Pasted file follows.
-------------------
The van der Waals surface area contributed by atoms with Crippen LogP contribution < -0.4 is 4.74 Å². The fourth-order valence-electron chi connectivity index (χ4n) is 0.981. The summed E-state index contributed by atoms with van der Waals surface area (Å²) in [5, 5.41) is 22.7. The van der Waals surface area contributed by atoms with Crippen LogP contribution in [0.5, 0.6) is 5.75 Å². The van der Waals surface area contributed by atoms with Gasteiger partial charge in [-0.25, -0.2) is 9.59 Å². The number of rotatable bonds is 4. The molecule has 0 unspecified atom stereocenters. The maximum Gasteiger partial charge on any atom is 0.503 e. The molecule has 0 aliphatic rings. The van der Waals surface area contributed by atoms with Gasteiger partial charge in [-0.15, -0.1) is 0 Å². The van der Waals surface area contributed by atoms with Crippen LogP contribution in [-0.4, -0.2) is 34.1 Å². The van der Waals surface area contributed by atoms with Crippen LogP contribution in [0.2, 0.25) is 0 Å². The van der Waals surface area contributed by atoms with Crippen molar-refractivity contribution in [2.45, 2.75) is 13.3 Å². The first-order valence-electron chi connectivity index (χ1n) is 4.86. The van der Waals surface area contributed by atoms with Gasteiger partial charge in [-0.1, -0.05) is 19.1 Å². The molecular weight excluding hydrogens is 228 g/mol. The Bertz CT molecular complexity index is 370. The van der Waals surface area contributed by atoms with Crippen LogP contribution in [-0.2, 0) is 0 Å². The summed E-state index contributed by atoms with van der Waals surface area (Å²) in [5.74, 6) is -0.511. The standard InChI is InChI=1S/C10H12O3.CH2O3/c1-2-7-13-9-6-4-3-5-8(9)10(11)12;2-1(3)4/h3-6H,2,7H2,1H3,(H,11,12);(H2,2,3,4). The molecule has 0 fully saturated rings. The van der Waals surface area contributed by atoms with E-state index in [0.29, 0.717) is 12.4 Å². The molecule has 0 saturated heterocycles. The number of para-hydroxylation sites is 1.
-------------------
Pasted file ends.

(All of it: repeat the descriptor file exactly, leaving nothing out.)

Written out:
The van der Waals surface area contributed by atoms with Crippen LogP contribution < -0.4 is 4.74 Å². The fourth-order valence-electron chi connectivity index (χ4n) is 0.981. The summed E-state index contributed by atoms with van der Waals surface area (Å²) in [5, 5.41) is 22.7. The van der Waals surface area contributed by atoms with Crippen LogP contribution in [0.5, 0.6) is 5.75 Å². The van der Waals surface area contributed by atoms with Gasteiger partial charge in [-0.25, -0.2) is 9.59 Å². The number of rotatable bonds is 4. The molecule has 0 unspecified atom stereocenters. The maximum Gasteiger partial charge on any atom is 0.503 e. The molecule has 0 aliphatic rings. The van der Waals surface area contributed by atoms with Gasteiger partial charge in [-0.15, -0.1) is 0 Å². The van der Waals surface area contributed by atoms with Crippen LogP contribution in [-0.4, -0.2) is 34.1 Å². The van der Waals surface area contributed by atoms with Crippen LogP contribution in [0.2, 0.25) is 0 Å². The van der Waals surface area contributed by atoms with Crippen molar-refractivity contribution in [2.45, 2.75) is 13.3 Å². The first-order valence-electron chi connectivity index (χ1n) is 4.86. The van der Waals surface area contributed by atoms with Gasteiger partial charge in [-0.1, -0.05) is 19.1 Å². The molecular weight excluding hydrogens is 228 g/mol. The Bertz CT molecular complexity index is 370. The van der Waals surface area contributed by atoms with Crippen LogP contribution in [-0.2, 0) is 0 Å². The summed E-state index contributed by atoms with van der Waals surface area (Å²) in [5.74, 6) is -0.511. The standard InChI is InChI=1S/C10H12O3.CH2O3/c1-2-7-13-9-6-4-3-5-8(9)10(11)12;2-1(3)4/h3-6H,2,7H2,1H3,(H,11,12);(H2,2,3,4). The molecule has 0 fully saturated rings. The van der Waals surface area contributed by atoms with E-state index in [0.29, 0.717) is 12.4 Å². The molecule has 0 saturated heterocycles. The number of para-hydroxylation sites is 1.